Karan Sawhney, Director, International Centre for Peace Initiatives, speaking at the same forum said "I regret to say, our history has been a history of disrespect for people. Unless people are empowered to deal with their own problems, New Delhi will keep on recruiting battalions and sending them to deal with problems in all parts of the country".

According to an accomplished journalist and security analyst from Guwahati, Mr. Jaideep Saikia’s calculations, the ULFA’s budget for the current fiscal year is a whooping Rs 31 crore plus. This money would be raised through extortion from the tea industry, business houses, industrialists, politicians and government officials. His reading of the state’s view of the ULFA is, that it is an ‘ armed criminal gang masquerading as motivated political activists’, bereft of any ideology. Saikia attributes the relative successes, which the outfit had scored, to the Indian security forces being essentially stimulus responsive and not proactive in dealing with the ULFA’s campaign of violence. The liberal assessment of ULFA would be that it poses itself as an anti thesis to the Indian state. It must also be understood that the ULFA, notwithstanding its present day character, has also come to be a result of the anger against New Delhi for what has been variously termed as exploitation, condescension and a step motherly treatment. Indeed, New Delhi has begun to take Assam more seriously as a result of the ULFA. Jaideep Saikia said that the ULFA today "possesses the character of a true warlord", and without mincing words he added, the ULFA "in its quest for swadhin Asom… acts out an agenda which is in complete variance with the weighty nuances which gave it birth."

Regarding the extension of the cease-fire with the NSCN (IM), Dr. Samir Das, Reader in Political Science at the University of Calcutta, questioned the lack of efforts towards revitalising the civil society in the past three years.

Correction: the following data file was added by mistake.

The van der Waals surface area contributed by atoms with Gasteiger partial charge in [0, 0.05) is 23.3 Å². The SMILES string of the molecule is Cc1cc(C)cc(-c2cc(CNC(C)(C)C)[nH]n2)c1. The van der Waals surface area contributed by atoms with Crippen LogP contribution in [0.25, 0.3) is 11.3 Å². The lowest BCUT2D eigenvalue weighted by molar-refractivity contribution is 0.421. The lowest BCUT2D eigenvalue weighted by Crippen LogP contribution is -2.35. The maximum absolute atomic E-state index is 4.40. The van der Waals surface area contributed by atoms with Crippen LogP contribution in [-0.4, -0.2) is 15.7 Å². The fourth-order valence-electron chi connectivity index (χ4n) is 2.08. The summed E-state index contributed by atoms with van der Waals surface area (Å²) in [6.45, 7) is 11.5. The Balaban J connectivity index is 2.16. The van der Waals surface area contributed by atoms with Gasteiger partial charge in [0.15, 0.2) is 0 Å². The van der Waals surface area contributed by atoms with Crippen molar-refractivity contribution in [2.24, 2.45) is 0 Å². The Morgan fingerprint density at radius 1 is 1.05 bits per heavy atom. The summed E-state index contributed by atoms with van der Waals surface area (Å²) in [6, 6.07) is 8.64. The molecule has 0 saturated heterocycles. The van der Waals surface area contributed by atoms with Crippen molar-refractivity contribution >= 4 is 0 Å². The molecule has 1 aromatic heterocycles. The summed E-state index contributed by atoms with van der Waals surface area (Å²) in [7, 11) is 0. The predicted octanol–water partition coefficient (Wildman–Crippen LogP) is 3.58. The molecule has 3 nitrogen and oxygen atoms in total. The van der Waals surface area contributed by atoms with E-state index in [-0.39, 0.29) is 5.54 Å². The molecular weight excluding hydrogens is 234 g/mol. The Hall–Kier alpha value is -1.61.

Speaking on the role of civil society in areas of conflict, Dr. Das observed that the state should play the role of moderate facilitator as the strategy of playing an all-important role has backfired. According to him, there is a tendency to look on the state as a saviour of all things, and this tempts the state to ‘jump in everywhere’. He was of the opinion that not all conflicts are non-resolvable in the initial stages. The state, in his view, cannot gain by intervening prematurely in zero-sum conflicts. Dr. Das also underscored the importance of the distinction and polarisation between the internal and external Non-Governmental Organisations in the North East. He asserted that the latter cannot play a significant role and they can only act as facilitators with the former. In this context, he mentioned the case of the slain social activist Sanjoy Ghose in whose case the main accusation was that he belonged to an external NGO, AVARD-NE. He also wanted the reforms of local communities to emerge from within, as this would send the right signals.

On the final day of the seminar tomorrow, Mr. G. M. Srivastava, ADG (Training), Assam Police, will speak on "Negotiating with Terror: Settlements and Principled Settlements". Journalist Wasbir Hussain would make a presentation on Multi-force Operations in Counter-Terrorism: A view from the Assam Theatre". Prof. Imdad Hussain, Department of History, NEHU, Shillong, will speak on Army or Police: Ethnic Considerations in Conflict Management in Tribal North East India".

Working Paper

Press Release June 25

Press Release June 27